Menlo School has its origins as a military school, the William Warren School, begun in 1915 with an initial enrollment of 13 boys.
In 1924, Mr. Warren, the founding headmaster, sold the school to a group of interested parents who sought a fresh identity: thus the Menlo School for boys was incorporated and the military program dropped.
Three years later, in 1927, Menlo became a non-profit institution governed by a newly formed board of trustees. Around that time a two-year college was established as an integral part of the School. In 1949 the name was officially changed to Menlo School and Menlo College.
The School underwent a significant change between 1979 and 1981, when the Upper School, a boys' boarding school, became a coed day school. During 1993-94, Menlo again experienced several significant changes intended to ensure its future as a successful independent school; chief among these changes was an increase in the Upper School's enrollment and, in the Middle School, the change to a coed enrollment and the addition of a sixth grade.
The College and School formally separated on June 30, 1994. The School and College are now entirely independent entities, each with its own board, administration and faculty. While we continue to occupy the same 62-acre campus, each institution owns and occupies the land and buildings on its section of campus.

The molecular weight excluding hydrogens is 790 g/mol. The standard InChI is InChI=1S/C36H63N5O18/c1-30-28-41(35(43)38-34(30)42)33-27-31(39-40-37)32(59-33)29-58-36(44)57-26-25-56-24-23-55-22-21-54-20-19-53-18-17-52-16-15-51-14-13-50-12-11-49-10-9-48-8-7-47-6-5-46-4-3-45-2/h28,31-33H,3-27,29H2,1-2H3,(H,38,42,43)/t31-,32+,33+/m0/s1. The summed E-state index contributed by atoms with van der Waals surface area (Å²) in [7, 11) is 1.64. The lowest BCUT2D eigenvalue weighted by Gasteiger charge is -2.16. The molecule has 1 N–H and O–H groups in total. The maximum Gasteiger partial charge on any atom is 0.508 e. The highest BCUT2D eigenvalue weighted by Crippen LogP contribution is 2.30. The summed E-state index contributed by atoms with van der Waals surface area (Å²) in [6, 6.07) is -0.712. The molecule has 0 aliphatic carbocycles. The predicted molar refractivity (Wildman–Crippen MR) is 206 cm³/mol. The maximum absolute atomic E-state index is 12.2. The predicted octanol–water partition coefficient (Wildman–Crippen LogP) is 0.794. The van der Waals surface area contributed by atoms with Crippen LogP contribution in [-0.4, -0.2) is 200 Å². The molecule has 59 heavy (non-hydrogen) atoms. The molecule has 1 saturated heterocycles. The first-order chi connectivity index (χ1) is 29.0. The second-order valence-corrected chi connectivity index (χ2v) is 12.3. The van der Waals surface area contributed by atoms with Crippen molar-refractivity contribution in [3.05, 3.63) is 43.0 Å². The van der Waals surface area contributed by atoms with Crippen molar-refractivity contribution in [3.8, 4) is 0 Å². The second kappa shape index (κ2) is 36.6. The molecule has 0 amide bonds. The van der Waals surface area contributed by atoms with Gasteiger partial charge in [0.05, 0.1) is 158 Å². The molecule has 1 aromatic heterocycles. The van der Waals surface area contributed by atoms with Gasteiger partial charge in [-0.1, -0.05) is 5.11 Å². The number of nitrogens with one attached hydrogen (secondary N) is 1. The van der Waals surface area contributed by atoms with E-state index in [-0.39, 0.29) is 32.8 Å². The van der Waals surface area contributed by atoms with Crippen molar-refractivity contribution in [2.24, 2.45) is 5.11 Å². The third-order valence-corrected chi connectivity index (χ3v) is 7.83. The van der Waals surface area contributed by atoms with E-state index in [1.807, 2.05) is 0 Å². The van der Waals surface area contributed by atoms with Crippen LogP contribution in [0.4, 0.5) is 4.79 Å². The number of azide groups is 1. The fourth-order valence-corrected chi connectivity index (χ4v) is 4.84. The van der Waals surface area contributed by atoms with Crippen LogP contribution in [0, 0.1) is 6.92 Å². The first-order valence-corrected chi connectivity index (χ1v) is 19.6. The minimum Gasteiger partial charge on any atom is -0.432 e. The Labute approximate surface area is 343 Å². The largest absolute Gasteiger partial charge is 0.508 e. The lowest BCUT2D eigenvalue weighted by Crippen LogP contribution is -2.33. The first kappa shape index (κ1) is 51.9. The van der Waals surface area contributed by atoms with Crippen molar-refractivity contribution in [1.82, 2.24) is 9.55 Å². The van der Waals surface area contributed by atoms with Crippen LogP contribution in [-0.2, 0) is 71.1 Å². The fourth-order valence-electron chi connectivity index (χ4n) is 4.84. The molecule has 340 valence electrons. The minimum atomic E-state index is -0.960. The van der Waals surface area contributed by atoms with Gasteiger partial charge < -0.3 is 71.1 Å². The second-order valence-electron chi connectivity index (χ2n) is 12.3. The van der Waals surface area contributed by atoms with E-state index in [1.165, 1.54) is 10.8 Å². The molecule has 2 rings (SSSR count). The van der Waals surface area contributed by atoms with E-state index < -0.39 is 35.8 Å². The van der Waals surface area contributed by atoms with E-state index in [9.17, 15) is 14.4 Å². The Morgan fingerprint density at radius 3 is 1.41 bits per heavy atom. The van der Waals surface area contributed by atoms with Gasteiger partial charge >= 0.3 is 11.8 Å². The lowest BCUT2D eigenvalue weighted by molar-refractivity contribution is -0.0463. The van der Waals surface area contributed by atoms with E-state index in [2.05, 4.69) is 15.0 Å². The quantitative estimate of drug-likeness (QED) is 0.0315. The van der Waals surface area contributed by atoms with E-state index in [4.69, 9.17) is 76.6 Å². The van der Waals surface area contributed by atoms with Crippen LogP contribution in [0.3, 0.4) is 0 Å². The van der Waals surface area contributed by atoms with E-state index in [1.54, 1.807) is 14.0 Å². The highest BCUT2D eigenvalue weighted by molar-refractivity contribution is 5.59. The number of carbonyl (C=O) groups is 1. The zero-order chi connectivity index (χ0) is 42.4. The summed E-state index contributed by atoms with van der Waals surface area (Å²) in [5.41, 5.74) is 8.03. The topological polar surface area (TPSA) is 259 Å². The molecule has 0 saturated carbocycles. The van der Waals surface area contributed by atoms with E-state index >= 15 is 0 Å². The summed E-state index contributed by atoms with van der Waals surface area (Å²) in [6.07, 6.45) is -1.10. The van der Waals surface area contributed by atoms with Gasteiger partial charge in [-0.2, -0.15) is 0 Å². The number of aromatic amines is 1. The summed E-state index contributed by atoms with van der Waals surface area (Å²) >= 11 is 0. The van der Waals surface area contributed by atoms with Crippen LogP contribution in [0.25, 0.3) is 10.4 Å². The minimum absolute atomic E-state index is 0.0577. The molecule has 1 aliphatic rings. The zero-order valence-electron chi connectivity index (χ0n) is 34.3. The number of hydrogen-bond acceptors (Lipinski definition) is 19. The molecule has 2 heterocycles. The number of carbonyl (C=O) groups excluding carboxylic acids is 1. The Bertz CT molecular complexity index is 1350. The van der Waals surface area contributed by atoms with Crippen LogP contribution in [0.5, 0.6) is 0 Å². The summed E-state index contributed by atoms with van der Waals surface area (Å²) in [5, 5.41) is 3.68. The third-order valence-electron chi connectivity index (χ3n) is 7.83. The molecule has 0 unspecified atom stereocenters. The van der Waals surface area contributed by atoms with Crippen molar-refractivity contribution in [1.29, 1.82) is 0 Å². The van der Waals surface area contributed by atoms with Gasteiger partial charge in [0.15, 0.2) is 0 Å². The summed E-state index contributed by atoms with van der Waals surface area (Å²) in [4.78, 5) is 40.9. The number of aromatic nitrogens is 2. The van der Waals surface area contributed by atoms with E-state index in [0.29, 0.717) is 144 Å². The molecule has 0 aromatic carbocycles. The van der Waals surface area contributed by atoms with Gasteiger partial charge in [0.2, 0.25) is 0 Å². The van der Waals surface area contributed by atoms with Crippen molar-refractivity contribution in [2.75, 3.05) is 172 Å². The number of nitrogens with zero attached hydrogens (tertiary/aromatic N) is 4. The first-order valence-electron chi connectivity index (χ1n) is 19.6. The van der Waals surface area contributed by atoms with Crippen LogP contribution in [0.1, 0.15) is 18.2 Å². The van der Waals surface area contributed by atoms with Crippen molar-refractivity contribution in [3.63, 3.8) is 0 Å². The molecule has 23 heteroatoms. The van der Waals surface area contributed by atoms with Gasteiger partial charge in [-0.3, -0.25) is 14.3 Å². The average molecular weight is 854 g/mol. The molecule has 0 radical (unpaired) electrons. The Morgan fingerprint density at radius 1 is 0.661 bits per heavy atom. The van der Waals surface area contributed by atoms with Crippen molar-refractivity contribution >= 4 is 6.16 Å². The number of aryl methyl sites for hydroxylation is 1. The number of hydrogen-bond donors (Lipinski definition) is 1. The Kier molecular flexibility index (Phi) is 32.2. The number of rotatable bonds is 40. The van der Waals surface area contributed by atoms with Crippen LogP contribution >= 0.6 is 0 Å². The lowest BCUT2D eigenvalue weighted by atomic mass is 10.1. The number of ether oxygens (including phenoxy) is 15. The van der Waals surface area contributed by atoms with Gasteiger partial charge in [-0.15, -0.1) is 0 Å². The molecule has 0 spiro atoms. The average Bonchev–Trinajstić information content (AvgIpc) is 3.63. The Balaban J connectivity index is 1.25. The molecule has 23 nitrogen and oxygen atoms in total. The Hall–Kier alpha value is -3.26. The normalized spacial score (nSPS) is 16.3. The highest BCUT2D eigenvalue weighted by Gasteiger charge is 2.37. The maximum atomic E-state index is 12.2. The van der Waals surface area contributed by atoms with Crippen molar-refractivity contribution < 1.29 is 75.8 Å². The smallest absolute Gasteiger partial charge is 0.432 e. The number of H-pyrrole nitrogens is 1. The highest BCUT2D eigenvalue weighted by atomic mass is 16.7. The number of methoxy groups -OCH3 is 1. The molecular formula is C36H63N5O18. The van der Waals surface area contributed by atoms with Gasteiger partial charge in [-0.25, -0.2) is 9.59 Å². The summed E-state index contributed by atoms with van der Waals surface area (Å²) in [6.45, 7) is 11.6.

In the 1990s and the early 2000s, construction dramatically transformed the campus of Menlo School. Douglass Hall, which had been shut down after the 1989 Loma Prieta Earthquake, was renovated and renamed Stent Family Hall. It has become both the central administrative building—complete with a new school library and Upper School Student Center—and an architectural landmark in the larger Menlo Park and Atherton community.
In 1999 the Arillaga Family Campus opened to house the Middle School. In 2005 Menlo finished the new Upper School, two large classroom buildings around a central quad, and Martin Family Hall, a lecture and concert hall. All classrooms are equipped with advanced teaching technology, including SmartBoards.
The opening of a 54,000 square foot Athletic Center in 2010 provided the School with two independent courts and state-of-the-art facilities for weight training, fitness, dance, aerobics and martial arts. In 2012, the School opened the 40,000 square foot Creative Arts and Design Center, with 12 teaching spaces, central art gallery and digital design center. That same year, the Arthur Allen Whitaker Lab opened, with large spaces for hands-on work in robotics, applied science, engineering and biotechnology. Plans are under way to further develop the Menlo School campus with a new Performing Arts Center. Stay tuned for more information as details become available!